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NREL helps four solar start-ups to ramp up

The National Renewable Energy Laboratory (NREL) is helping four solar start-ups ramp up innovations through its Department of Energy (DoE) funded Incubator Program.

By Kari Williamson

Companies with new ways to lower the cost of solar energy have been awarded US$5.8 million to work with NREL under DoE's SunShot programme.

"When these companies work with NREL researchers, they increase the likelihood that they reach their performance and reliability objectives and reach them soon,” NREL Incubator Manager Brian Keyes says.

The selected solar companies will work with NREL to overcome technical and practical barriers to commercialisation and must meet stringent performance deadlines or be dropped from the programme.

In this round, companies were selected in one of two categories: Tier 1, representing the development of commercially viable prototypes, receiving up to US$1m over 12 months; and Tier 2, representing the development and manufacturing scale-up of pilot-scale processes receiving up to US$4m over 18 months.

This year’s awardees include:

  • Halotechnics of Emeryville (CA) was awarded US$1m to develop a two-tank thermal energy storage system operating at 700ºC. It uses a molten salt that has a low melting point and maintains high stability while transferring heat and storing material. In early tests, it has demonstrated unprecedented efficiency with thermal storage, making it a promising technology for concentrating solar power (CSP);
  • Renewable Power Conversion Inc of San Luis Obispo (CA) was awarded US$793,325 to improve its solar photovoltaic (PV) inverter technology. Its inverter gives indications of lasting 25 years while maximising system efficiency, which, sold commercially, would help reduce the levelised cost of renewable energy loaded onto the grid;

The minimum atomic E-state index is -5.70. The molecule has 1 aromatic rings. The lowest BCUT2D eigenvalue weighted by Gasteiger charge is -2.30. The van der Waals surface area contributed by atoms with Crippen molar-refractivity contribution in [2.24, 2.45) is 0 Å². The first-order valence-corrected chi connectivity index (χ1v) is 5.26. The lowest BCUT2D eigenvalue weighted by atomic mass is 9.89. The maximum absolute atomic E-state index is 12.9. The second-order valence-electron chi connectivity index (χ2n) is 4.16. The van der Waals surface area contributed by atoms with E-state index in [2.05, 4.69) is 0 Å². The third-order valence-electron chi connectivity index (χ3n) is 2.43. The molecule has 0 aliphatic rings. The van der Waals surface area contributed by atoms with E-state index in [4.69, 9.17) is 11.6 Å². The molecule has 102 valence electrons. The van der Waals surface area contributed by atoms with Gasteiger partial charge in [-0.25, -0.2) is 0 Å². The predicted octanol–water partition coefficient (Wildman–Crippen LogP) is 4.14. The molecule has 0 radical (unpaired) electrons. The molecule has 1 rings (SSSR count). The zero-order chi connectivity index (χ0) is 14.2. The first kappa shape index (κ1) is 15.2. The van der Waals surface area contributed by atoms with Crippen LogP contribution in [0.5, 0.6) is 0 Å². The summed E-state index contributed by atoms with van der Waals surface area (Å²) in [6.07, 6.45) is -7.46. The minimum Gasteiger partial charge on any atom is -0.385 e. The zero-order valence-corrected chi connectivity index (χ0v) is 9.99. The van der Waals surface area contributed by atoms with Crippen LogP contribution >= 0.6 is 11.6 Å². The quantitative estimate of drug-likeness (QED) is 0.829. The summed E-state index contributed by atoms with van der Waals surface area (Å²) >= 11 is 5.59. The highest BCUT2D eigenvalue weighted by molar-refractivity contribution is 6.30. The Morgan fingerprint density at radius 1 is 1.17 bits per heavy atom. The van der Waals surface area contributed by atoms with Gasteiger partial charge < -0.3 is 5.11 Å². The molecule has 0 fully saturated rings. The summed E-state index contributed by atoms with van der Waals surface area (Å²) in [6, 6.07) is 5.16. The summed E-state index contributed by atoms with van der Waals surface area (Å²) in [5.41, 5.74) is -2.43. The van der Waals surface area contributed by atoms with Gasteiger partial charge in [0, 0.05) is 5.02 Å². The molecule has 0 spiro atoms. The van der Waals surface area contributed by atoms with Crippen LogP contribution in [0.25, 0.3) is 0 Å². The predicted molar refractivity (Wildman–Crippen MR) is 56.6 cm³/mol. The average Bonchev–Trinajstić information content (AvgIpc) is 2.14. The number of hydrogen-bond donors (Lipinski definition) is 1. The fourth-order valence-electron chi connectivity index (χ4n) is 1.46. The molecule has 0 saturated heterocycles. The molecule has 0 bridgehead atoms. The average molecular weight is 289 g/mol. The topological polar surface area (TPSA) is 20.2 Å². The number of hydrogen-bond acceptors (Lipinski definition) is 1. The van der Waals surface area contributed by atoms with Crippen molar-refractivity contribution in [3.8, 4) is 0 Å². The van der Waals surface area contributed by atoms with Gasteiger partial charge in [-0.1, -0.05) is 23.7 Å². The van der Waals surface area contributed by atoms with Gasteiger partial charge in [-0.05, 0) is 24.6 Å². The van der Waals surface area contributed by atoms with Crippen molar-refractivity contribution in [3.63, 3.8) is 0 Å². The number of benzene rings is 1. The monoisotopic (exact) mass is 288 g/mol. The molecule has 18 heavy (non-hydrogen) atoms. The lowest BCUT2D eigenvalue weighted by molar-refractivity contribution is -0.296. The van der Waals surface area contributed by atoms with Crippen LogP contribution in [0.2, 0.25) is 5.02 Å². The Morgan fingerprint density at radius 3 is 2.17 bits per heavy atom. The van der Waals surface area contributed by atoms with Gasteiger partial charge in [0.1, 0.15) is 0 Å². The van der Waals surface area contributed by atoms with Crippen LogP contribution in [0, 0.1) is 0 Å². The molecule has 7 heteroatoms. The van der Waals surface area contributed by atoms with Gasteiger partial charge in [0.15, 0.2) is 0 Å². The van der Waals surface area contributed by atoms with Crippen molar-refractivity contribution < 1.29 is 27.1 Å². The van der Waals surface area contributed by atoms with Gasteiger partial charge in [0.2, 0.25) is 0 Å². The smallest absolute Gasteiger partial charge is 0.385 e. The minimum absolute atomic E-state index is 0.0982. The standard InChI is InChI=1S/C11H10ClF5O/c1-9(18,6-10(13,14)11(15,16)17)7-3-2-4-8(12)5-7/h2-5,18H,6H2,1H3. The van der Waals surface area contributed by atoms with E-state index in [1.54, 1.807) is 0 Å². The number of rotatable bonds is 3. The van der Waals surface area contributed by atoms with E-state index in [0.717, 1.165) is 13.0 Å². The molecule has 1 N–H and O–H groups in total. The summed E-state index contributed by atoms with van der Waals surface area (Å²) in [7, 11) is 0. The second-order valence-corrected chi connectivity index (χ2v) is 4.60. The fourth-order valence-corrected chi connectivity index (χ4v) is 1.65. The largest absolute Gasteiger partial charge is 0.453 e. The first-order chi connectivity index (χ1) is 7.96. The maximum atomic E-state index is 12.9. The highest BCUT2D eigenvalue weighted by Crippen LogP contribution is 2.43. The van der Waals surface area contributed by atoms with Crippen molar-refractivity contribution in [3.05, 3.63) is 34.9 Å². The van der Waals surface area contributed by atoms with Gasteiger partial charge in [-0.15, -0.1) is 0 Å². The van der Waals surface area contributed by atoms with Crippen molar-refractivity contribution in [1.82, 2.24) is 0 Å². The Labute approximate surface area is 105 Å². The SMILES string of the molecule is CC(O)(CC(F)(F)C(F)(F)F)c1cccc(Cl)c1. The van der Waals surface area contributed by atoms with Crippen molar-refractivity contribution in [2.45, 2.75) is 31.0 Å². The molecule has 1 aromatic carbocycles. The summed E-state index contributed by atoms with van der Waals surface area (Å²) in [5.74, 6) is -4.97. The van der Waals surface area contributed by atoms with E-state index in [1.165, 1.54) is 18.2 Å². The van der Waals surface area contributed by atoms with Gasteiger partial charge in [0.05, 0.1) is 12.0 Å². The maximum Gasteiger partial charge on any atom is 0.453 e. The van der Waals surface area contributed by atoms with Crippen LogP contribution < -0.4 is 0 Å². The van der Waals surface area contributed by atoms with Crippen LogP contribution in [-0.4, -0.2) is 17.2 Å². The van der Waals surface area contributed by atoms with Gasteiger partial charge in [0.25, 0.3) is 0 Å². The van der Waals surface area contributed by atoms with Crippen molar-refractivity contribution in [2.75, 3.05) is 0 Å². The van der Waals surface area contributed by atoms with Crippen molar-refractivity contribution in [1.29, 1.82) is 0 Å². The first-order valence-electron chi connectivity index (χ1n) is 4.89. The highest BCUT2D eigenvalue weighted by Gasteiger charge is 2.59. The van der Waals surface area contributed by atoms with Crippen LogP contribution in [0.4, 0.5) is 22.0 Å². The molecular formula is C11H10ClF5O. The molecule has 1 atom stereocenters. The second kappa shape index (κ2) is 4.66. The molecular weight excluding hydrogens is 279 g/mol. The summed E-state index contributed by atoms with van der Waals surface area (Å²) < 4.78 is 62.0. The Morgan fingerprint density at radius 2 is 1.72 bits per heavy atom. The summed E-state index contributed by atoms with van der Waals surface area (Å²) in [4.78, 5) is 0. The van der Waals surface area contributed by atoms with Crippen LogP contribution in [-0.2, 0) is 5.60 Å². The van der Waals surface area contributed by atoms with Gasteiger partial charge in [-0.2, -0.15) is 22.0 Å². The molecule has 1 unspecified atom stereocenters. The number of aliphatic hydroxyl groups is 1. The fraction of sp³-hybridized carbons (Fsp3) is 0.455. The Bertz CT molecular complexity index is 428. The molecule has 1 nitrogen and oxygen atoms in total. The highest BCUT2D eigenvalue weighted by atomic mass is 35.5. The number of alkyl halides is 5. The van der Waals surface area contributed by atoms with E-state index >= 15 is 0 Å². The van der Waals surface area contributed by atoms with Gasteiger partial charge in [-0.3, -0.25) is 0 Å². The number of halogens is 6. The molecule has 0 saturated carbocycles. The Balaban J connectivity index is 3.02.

• Solaflect Energy of Norwich (VT) was awarded US$999,595 to further develop and refine the design of its Suspension Heliostat. It’s a new heliostat design that could disrupt the market by using 60-65% less steel than a traditional design, thus reducing significantly the cost of the mirror field in a concentrated solar power plant; and
  • Tigo Energy of Los Gatos (CA) was awarded US$3,026,000 to ramp up to pilot production its low-cost DC arc-fault detector. The detector is said to enhance the safety of solar arrays, reduce ongoing operations and maintenance costs for system owners, and complies with all applicable codes and standards for new and retrofit applications in residential, commercial, and utility-scale solar systems.

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Photovoltaics (PV)  •  Policy, investment and markets  •  Solar electricity

 

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